·         The label of “lowest quality of life” is simply preposterous. No metric was cited to validate such a claim, and as someone who grew up in the South, I can attest that this is simply untrue. Heatlie has clearly never used his “metric” to study residents of southeast Missouri, northern Mississippi, West Virginia or eastern Arkansas.

He has imposed sanctuary state status and fails to enforce immigration laws.

This is an argument of preference, not law. The U.S. Supreme Court upheld the legality of “sanctuary state” designations. As far as “failing” to enforce immigration laws, Heatlie’s claim stems from the state not wanting to waste resources to hunt down and extradite the deportation of millions of otherwise law-abiding individuals. 

As of 2014, the latest data estimated by the state, between 2.35 and 2.6 million undocumented people reside in California, a number that’s been decreasing since 2007. As far as specific actions, Heatlie could mean:

·         AB 1747: prohibits the use of noncriminal information from the state’s telecommunications database for immigration enforcement purposes.

·         SB 225: allows noncitizen Californians the ability to pursue civic engagement and public services through service in boards and commissions.

·         AB 668: codifies the common law privilege against civil arrest when that arrest is conducted without a judicial warrant.

·         AB 1645: facilitating California college campuses with a Dreamer Resource Liaison.

Which is it, Heatlie? How are any of these detrimental to the state?

He unilaterally over-ruled the will of the people regarding the death penalty.

This actually has some merit, but there’s context to consider — context conveniently omitted by Heatlie. In 2016, California voters narrowly rejected proposition 62 that would abolish capital punishment. In March 2019, Newsom signed an order that stated there would be no more death sentences as long as he’s governor.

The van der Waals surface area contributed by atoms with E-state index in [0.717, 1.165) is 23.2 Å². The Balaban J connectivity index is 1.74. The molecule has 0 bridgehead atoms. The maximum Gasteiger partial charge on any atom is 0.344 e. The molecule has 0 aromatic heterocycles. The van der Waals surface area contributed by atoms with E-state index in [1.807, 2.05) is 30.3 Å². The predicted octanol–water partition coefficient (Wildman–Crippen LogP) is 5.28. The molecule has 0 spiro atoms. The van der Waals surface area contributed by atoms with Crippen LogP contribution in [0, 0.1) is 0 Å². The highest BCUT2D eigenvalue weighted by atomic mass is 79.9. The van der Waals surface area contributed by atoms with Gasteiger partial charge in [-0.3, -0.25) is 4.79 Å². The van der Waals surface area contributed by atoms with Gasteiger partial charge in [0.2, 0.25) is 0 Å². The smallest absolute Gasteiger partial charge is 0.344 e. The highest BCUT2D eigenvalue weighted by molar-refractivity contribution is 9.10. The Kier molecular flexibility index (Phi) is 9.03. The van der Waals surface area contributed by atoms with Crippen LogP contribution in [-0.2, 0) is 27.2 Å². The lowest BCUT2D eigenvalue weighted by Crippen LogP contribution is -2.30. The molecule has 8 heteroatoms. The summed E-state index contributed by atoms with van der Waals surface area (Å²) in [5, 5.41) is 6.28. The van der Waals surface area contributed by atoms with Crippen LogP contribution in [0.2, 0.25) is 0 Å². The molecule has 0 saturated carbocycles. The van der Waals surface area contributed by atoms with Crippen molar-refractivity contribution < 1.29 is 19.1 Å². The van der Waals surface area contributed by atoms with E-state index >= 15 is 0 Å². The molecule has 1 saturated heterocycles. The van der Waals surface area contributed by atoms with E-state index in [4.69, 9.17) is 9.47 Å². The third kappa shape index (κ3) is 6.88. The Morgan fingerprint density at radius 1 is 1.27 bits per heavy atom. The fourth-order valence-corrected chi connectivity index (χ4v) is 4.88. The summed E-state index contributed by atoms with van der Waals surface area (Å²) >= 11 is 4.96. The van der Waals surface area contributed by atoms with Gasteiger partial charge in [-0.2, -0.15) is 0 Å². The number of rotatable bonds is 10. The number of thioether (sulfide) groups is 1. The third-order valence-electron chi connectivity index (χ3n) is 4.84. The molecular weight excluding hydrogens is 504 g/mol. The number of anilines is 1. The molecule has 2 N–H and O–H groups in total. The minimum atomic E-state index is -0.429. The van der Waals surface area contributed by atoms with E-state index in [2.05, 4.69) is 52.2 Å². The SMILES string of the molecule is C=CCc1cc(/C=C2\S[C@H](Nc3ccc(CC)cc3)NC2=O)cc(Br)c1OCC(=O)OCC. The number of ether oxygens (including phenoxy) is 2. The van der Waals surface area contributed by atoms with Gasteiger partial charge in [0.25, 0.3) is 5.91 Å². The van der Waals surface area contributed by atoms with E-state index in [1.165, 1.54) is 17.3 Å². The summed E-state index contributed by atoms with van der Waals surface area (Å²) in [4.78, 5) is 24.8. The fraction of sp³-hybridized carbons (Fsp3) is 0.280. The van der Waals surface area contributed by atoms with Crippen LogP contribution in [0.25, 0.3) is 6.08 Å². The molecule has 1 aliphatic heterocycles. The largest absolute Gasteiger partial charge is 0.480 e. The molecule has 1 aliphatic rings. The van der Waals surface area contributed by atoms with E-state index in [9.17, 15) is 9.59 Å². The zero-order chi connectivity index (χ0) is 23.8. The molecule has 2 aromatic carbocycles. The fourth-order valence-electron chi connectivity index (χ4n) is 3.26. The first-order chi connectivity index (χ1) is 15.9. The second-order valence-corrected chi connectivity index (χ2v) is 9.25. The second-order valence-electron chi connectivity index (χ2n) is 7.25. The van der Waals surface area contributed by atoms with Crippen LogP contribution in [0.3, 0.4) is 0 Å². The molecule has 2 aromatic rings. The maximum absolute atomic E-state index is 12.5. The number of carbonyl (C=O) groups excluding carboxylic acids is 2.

Citing the expense of death row and the overwhelming possibility of these sentences being applied to innocent individuals, Newsom was steadfast in his resolve. In a statement shortly after signing the order, Newsom further described the legality of his actions.

“The people of California have entrusted me,” Newsom said, “with the constitutional right to do what I am doing. I have been crystal clear about my opposition to the death penalty. I don’t think it comes as a surprise. The constitution and the laws of this state afford me the right to do this. The law does not change; it will only change with voters or the Supreme Court.”

He seeks to impose additional burdens on our state by the following; removing the protections of Proposition 13, rationing our water use, increasing taxes and restricting parental rights.

Of the many propositions labeled “13,” Heatlie’s probably referring to  Newsom addressing the 1978 tax law called Proposition 13, which endorsed a ballot measure to update this 43-year-old law, known as Proposition 15. In this instance, he merely initiated a ballot measure so voters could decide. This was then amended to include Proposition 19, which allows older homeowners and wildfire victims to retain their Proposition 13 status.

California experienced drought for years. Newsom is not responsible for drought, he’s responsible for the well-being of the state. Claims of financial penalties for over-watering have been disproven. Innovations such as low-flow toilets and more efficient watering methods have been explored. Moreover, this initiative sets water efficiency standards for utility companies and was introduced by Gov. Jerry Brown, not Newsom.